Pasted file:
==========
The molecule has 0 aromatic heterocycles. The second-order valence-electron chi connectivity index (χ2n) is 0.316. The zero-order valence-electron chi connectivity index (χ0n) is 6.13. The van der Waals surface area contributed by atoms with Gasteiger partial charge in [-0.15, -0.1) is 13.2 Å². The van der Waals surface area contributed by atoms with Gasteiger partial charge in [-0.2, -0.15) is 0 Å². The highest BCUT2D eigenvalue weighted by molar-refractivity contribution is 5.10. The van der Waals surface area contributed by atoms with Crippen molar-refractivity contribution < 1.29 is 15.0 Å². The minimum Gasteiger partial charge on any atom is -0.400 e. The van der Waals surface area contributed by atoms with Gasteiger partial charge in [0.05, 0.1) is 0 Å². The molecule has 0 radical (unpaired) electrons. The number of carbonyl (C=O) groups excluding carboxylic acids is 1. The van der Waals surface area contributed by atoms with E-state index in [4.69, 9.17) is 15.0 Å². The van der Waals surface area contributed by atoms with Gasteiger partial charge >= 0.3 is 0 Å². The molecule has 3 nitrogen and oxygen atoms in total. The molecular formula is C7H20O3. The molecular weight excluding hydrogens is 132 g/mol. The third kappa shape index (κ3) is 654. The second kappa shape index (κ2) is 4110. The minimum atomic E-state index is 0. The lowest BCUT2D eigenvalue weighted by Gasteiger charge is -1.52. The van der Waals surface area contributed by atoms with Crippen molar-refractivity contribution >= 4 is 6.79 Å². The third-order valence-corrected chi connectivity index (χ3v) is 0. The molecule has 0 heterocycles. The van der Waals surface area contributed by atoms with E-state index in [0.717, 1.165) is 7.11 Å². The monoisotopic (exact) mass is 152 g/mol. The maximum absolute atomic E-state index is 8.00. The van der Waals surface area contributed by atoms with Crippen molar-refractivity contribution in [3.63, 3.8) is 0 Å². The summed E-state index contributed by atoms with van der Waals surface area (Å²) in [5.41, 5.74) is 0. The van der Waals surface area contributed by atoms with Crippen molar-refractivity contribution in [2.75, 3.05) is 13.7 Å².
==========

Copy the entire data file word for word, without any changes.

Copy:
The molecule has 0 aromatic heterocycles. The second-order valence-electron chi connectivity index (χ2n) is 0.316. The zero-order valence-electron chi connectivity index (χ0n) is 6.13. The van der Waals surface area contributed by atoms with Gasteiger partial charge in [-0.15, -0.1) is 13.2 Å². The van der Waals surface area contributed by atoms with Gasteiger partial charge in [-0.2, -0.15) is 0 Å². The highest BCUT2D eigenvalue weighted by molar-refractivity contribution is 5.10. The van der Waals surface area contributed by atoms with Crippen molar-refractivity contribution < 1.29 is 15.0 Å². The minimum Gasteiger partial charge on any atom is -0.400 e. The van der Waals surface area contributed by atoms with Gasteiger partial charge in [0.05, 0.1) is 0 Å². The molecule has 0 radical (unpaired) electrons. The number of carbonyl (C=O) groups excluding carboxylic acids is 1. The van der Waals surface area contributed by atoms with E-state index in [4.69, 9.17) is 15.0 Å². The van der Waals surface area contributed by atoms with Gasteiger partial charge >= 0.3 is 0 Å². The molecule has 3 nitrogen and oxygen atoms in total. The molecular formula is C7H20O3. The molecular weight excluding hydrogens is 132 g/mol. The third kappa shape index (κ3) is 654. The second kappa shape index (κ2) is 4110. The minimum atomic E-state index is 0. The lowest BCUT2D eigenvalue weighted by Gasteiger charge is -1.52. The van der Waals surface area contributed by atoms with Crippen molar-refractivity contribution >= 4 is 6.79 Å². The third-order valence-corrected chi connectivity index (χ3v) is 0. The molecule has 0 heterocycles. The van der Waals surface area contributed by atoms with E-state index in [0.717, 1.165) is 7.11 Å². The monoisotopic (exact) mass is 152 g/mol. The maximum absolute atomic E-state index is 8.00. The van der Waals surface area contributed by atoms with Crippen molar-refractivity contribution in [3.63, 3.8) is 0 Å². The summed E-state index contributed by atoms with van der Waals surface area (Å²) in [5.41, 5.74) is 0. The van der Waals surface area contributed by atoms with Crippen molar-refractivity contribution in [2.75, 3.05) is 13.7 Å².